Escape is a great insight into the lives of FLDS. However, this memoir focuses much on Carolyn Jessop's own personal experiences, rather than attempting to portray a complete picture of the community. Carolyn's dynamic, struggling relationships with her sister wives, stepchildren, and other FLDS members brings you into a surreal world.
I thought it was interesting how her husband, Merril Jessop, was one of the most important men in the FLDS community, but in the book, we don't see any of this angle, other than the fact that he personally is an extremely emotionally manipulative man. Is that just a function of himself, the culture of men and wives, or his power?
I suppose I would have liked something more encompassing of the entire community. Yet, I still enjoyed the memoir.
I got the impression that Carolyn never went to any religious services or engaged in much religious activity, other than the praying Merril forced on everyone at night. A little strange considering she is living in a religious community that it was written in a way she had so little involvement.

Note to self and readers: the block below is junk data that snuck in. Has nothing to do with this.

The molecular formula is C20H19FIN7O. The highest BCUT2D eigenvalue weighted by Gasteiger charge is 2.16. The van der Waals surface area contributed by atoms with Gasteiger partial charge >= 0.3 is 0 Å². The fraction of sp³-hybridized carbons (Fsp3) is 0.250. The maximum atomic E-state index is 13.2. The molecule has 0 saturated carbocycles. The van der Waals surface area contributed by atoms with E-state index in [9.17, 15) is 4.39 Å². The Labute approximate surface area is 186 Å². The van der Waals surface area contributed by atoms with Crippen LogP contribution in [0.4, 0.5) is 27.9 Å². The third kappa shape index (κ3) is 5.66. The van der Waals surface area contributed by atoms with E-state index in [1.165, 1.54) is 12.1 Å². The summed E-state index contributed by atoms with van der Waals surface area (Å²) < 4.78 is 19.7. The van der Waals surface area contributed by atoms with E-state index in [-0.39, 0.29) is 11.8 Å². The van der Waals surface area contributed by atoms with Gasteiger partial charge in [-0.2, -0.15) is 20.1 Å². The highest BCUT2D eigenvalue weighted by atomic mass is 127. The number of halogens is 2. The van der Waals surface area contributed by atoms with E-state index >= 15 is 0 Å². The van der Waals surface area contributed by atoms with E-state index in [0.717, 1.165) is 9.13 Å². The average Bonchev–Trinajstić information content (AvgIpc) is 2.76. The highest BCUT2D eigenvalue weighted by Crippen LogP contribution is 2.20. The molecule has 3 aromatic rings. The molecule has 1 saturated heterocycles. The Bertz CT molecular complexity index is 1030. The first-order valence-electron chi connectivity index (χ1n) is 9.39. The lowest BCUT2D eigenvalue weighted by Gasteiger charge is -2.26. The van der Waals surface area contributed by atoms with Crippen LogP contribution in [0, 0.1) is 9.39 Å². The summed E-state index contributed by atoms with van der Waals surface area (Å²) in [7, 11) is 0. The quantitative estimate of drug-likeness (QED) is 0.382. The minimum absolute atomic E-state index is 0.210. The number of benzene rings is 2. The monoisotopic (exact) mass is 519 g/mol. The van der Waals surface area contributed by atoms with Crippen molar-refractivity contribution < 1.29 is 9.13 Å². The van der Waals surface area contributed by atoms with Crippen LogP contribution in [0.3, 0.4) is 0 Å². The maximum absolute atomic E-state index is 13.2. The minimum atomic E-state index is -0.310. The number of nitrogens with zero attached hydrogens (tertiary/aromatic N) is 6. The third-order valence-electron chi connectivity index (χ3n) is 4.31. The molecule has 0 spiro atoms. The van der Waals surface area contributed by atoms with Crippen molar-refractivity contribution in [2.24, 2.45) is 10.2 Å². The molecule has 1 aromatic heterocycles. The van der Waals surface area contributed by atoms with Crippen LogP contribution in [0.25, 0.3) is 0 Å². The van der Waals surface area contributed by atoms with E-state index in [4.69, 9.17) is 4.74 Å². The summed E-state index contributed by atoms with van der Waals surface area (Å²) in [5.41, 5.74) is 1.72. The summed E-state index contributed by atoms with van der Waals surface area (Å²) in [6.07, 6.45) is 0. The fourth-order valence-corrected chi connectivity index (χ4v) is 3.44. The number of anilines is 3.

The reality of the isolation and deprivation of these individuals is heart-breaking. Certainly, it is a personal choice to live outside main society, and the way of one's life is one's own choosing. Yet, the FLDS are completely banished from even attempting to experience the other parts of the world.
Carolyn is a strong woman with a strong mind compared to the women she lived with. The multiple power relationships between the wives was compelling. However, Carolyn comes off too much as a saint throughout the story.
I think this may be because she is writing this retrospectively and it might be difficult to truly go back to that time and relive one's own convictions and experiences, especially suffering from PTSD.
I agree with other reviewers the book needed a better editor. There were a few places were information was repetitive.